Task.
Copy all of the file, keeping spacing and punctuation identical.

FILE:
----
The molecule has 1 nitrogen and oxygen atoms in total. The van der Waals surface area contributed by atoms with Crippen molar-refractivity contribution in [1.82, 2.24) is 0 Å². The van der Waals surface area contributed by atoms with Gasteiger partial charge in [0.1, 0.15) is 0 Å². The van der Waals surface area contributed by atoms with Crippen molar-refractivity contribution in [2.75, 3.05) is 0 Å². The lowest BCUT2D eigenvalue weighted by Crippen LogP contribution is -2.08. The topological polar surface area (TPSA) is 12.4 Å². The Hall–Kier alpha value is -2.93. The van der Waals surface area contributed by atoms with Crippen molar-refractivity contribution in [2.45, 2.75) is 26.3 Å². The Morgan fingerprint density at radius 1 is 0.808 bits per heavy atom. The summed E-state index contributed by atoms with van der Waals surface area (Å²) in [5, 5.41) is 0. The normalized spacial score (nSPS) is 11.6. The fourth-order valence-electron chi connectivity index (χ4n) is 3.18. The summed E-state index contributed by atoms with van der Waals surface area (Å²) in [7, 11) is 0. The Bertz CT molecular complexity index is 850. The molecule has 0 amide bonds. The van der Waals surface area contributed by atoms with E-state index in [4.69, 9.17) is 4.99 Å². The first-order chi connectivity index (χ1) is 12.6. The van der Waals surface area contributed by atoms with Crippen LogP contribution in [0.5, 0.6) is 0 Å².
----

The molecule has 1 nitrogen and oxygen atoms in total. The van der Waals surface area contributed by atoms with Crippen molar-refractivity contribution in [1.82, 2.24) is 0 Å². The van der Waals surface area contributed by atoms with Gasteiger partial charge in [0.1, 0.15) is 0 Å². The van der Waals surface area contributed by atoms with Crippen molar-refractivity contribution in [2.75, 3.05) is 0 Å². The lowest BCUT2D eigenvalue weighted by Crippen LogP contribution is -2.08. The topological polar surface area (TPSA) is 12.4 Å². The Hall–Kier alpha value is -2.93. The van der Waals surface area contributed by atoms with Crippen molar-refractivity contribution in [2.45, 2.75) is 26.3 Å². The Morgan fingerprint density at radius 1 is 0.808 bits per heavy atom. The summed E-state index contributed by atoms with van der Waals surface area (Å²) in [5, 5.41) is 0. The normalized spacial score (nSPS) is 11.6. The fourth-order valence-electron chi connectivity index (χ4n) is 3.18. The summed E-state index contributed by atoms with van der Waals surface area (Å²) in [7, 11) is 0. The Bertz CT molecular complexity index is 850. The molecule has 0 amide bonds. The van der Waals surface area contributed by atoms with E-state index in [4.69, 9.17) is 4.99 Å². The first-order chi connectivity index (χ1) is 12.6. The van der Waals surface area contributed by atoms with Crippen LogP contribution in [0.5, 0.6) is 0 Å².